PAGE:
The strategy was created with the following factors in mind.
Shared responsibility: The federal government is not alone. Other governments, the private sector, and Canadians themselves all have a role to play in the protection of privacy.
Balanced approach: Privacy needs to be weighed against other important considerations. Among these are the following: the need to ensure that contracting protects privacy and results in improved service to Canadians; international trade agreements that allow for fair and equitable treatment of foreign companies and play a major role in the health of Canada’s economy; and the need to protect the public safety and national security.
Build on existing measures: The latest measures are an extension of privacy safeguards put into place long before the USA PATRIOT Act was enacted. They complement previous statutes such as the Privacy Act, enacted in 1983 to impose obligations on federal government institutions to respect the privacy rights of Canadians. The Personal Information Protection and Electronic Documents Act (PIPEDA), which took full effect in January 2004, protects personal information held by the private sector. In addition, the Government of Canada was the first national government in the world to introduce a mandatory Privacy Impact Assessment Policy. The Policy requires government departments to build in privacy protection when changing or creating programs and services that collect personal information.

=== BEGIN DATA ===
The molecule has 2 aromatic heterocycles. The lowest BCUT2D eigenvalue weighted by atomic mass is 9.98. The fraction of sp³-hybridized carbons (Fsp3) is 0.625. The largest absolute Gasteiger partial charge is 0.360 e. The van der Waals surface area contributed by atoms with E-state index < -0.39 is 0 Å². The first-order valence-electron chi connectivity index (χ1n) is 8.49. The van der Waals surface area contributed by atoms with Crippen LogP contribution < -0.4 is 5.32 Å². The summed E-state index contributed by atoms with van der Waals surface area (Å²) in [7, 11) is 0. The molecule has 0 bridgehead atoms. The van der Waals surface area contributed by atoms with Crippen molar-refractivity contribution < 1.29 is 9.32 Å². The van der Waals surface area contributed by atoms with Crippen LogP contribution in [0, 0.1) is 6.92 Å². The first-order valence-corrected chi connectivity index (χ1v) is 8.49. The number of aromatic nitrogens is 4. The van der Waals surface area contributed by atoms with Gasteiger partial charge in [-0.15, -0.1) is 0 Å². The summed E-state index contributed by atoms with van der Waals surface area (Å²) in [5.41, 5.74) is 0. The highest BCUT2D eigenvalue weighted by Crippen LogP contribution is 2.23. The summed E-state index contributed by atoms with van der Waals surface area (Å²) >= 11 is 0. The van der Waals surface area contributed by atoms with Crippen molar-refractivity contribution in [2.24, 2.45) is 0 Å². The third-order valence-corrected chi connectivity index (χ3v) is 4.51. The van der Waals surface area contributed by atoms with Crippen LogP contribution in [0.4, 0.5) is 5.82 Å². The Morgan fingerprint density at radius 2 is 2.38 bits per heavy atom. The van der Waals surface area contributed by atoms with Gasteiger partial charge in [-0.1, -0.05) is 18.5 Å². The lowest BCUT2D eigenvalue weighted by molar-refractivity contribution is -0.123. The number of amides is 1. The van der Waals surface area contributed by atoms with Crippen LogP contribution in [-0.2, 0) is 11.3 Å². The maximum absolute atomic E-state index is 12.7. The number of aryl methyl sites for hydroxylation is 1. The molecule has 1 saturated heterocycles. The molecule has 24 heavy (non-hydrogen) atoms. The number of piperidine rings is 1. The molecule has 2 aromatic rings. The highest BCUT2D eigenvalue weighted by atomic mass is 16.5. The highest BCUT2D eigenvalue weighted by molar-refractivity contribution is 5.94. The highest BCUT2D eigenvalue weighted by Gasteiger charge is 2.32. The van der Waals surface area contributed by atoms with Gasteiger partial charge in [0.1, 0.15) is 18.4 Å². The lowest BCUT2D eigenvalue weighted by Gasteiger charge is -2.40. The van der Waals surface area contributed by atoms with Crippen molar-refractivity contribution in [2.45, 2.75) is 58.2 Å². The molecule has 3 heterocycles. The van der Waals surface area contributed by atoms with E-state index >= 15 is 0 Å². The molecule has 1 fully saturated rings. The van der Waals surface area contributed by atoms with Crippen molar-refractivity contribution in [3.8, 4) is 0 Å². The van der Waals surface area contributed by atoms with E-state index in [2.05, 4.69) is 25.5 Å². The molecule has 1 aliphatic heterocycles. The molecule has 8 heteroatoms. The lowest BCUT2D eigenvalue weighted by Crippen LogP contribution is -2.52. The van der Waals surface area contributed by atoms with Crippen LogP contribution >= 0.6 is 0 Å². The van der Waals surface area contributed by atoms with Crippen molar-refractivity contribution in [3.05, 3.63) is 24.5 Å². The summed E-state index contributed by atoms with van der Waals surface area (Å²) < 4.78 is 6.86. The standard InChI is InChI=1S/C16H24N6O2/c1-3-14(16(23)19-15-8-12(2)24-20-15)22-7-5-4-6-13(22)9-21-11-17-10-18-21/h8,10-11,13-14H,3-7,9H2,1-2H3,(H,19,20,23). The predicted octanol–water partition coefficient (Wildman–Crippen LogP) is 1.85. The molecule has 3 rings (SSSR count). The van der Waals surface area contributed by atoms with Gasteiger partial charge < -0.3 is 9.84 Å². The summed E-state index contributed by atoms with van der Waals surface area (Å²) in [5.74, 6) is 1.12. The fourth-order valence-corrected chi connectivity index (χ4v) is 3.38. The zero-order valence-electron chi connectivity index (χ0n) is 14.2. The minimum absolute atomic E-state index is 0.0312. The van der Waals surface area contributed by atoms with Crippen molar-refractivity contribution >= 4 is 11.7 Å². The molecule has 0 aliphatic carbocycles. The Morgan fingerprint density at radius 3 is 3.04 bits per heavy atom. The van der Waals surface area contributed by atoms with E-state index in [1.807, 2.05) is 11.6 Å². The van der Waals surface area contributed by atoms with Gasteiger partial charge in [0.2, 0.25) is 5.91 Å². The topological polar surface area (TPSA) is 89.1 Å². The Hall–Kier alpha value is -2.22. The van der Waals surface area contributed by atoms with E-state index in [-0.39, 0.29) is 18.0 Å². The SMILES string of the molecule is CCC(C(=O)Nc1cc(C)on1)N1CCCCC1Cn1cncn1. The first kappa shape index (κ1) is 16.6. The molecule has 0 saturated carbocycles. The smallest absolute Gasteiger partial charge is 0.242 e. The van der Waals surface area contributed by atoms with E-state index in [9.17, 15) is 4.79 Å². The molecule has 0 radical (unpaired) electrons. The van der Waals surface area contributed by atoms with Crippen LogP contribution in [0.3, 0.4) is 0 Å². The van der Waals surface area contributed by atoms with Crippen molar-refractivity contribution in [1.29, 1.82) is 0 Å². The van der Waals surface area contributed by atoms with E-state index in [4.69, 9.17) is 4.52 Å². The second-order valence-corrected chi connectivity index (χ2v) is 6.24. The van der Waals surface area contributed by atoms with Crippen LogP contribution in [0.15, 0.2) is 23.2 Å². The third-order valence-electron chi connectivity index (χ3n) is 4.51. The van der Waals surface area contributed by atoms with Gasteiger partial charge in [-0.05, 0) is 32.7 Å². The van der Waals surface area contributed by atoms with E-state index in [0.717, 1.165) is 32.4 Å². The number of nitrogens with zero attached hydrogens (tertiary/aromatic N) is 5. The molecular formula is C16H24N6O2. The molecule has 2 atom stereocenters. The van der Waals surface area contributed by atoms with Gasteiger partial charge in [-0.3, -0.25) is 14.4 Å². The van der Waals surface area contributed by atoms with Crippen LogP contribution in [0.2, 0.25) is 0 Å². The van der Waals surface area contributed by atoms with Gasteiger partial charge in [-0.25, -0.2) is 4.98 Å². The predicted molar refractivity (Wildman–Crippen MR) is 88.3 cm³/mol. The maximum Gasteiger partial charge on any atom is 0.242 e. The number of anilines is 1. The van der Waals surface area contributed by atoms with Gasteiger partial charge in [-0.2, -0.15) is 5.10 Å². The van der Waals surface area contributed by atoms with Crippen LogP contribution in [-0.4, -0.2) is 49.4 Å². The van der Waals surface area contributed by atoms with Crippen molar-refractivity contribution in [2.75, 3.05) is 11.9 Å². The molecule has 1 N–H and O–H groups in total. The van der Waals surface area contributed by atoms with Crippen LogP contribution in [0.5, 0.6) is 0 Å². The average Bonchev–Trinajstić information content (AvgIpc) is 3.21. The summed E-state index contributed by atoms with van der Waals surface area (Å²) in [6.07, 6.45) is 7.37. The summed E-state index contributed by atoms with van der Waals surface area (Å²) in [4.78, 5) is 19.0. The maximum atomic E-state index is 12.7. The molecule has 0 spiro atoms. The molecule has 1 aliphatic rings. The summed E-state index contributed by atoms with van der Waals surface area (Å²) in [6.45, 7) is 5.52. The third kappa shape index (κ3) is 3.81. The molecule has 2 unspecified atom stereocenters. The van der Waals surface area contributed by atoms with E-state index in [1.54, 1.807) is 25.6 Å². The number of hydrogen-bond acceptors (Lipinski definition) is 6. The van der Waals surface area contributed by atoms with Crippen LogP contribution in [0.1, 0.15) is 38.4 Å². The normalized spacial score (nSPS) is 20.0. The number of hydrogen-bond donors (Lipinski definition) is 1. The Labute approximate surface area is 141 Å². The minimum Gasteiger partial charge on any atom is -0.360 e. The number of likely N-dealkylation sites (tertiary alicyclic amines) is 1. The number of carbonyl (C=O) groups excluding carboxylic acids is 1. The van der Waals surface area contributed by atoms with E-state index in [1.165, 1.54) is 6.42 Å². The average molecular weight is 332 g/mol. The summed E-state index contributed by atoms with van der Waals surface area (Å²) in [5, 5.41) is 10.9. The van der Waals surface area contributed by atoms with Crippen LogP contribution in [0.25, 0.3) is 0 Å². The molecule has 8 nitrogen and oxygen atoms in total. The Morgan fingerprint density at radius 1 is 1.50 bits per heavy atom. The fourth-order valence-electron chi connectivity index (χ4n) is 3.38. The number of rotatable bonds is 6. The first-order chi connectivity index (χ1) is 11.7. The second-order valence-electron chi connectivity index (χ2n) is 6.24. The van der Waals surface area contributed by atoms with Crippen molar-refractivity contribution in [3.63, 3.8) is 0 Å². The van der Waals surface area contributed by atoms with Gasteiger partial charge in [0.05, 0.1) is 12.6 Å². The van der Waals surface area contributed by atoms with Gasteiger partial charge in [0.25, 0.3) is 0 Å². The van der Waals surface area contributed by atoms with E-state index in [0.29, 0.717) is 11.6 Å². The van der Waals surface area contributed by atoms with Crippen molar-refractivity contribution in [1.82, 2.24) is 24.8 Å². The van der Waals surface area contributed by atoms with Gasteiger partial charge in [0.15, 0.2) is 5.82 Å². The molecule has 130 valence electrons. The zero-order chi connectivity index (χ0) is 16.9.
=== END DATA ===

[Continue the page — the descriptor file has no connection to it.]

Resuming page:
Informational privacy can also find constitutional protection under section 8 of the Canadian Charter of Rights and Freedoms.
The federal strategy consists of the following steps.
- Awareness: The government made all of its 160 institutions that are subject to the federal Privacy Act aware of the privacy issues raised by the USA PATRIOT Act.
- Risk identification and mitigation: Institutions reviewed their contracting and outsourcing arrangements to identify any risks under the USA PATRIOT Act, assess the seriousness of those risks, take corrective actions as needed, and report to the Treasury Board of Canada Secretariat (the Secretariat).
Here are the results reported to the Secretariat:
Most of the federal institutions, 83 per cent, had their contracting classified as “no risk” (77 institutions) or “low risk” (57 institutions) under the USA PATRIOT Act or other foreign legislation. Of the remaining institutions, many with mandates that include international activities, contracting risks were rated as “low to medium” (19 institutions) and “medium to high” (7 institutions). It should be noted that, if an institution identified only one contract as high risk, the institution was classified in the high risk category. That said, in all cases where risks were identified, institutions have taken, or are planning, remedial actions to mitigate risks.